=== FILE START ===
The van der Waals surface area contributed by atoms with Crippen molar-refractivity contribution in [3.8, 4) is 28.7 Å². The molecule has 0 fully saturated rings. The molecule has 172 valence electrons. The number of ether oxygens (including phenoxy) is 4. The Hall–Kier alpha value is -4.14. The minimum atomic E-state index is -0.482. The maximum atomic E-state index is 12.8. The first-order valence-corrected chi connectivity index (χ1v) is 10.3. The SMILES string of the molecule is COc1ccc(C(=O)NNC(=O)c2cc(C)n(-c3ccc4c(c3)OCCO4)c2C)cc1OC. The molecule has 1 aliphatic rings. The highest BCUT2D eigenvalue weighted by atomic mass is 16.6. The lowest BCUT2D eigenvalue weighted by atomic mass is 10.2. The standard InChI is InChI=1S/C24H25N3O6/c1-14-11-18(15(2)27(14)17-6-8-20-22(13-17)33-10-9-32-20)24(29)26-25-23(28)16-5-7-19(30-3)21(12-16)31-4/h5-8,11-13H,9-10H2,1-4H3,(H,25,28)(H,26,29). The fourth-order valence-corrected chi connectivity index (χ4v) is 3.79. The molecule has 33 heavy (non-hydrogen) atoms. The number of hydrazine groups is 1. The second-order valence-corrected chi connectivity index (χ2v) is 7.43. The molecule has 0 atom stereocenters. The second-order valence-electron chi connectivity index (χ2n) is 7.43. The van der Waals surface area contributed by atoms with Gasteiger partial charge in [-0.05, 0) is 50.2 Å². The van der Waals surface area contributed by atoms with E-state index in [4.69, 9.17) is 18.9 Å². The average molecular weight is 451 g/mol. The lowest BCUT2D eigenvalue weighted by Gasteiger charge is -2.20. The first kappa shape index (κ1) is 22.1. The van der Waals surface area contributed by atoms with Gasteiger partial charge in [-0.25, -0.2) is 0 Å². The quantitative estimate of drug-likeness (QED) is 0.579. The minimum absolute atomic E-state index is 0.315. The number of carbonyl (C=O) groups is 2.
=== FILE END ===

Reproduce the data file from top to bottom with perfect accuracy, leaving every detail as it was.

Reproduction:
The van der Waals surface area contributed by atoms with Crippen molar-refractivity contribution in [3.8, 4) is 28.7 Å². The molecule has 0 fully saturated rings. The molecule has 172 valence electrons. The number of ether oxygens (including phenoxy) is 4. The Hall–Kier alpha value is -4.14. The minimum atomic E-state index is -0.482. The maximum atomic E-state index is 12.8. The first-order valence-corrected chi connectivity index (χ1v) is 10.3. The SMILES string of the molecule is COc1ccc(C(=O)NNC(=O)c2cc(C)n(-c3ccc4c(c3)OCCO4)c2C)cc1OC. The molecule has 1 aliphatic rings. The highest BCUT2D eigenvalue weighted by atomic mass is 16.6. The lowest BCUT2D eigenvalue weighted by atomic mass is 10.2. The standard InChI is InChI=1S/C24H25N3O6/c1-14-11-18(15(2)27(14)17-6-8-20-22(13-17)33-10-9-32-20)24(29)26-25-23(28)16-5-7-19(30-3)21(12-16)31-4/h5-8,11-13H,9-10H2,1-4H3,(H,25,28)(H,26,29). The fourth-order valence-corrected chi connectivity index (χ4v) is 3.79. The molecule has 33 heavy (non-hydrogen) atoms. The number of hydrazine groups is 1. The second-order valence-corrected chi connectivity index (χ2v) is 7.43. The molecule has 0 atom stereocenters. The second-order valence-electron chi connectivity index (χ2n) is 7.43. The van der Waals surface area contributed by atoms with Gasteiger partial charge in [-0.05, 0) is 50.2 Å². The van der Waals surface area contributed by atoms with E-state index in [4.69, 9.17) is 18.9 Å². The average molecular weight is 451 g/mol. The lowest BCUT2D eigenvalue weighted by Gasteiger charge is -2.20. The first kappa shape index (κ1) is 22.1. The van der Waals surface area contributed by atoms with Gasteiger partial charge in [-0.25, -0.2) is 0 Å². The quantitative estimate of drug-likeness (QED) is 0.579. The minimum absolute atomic E-state index is 0.315. The number of carbonyl (C=O) groups is 2.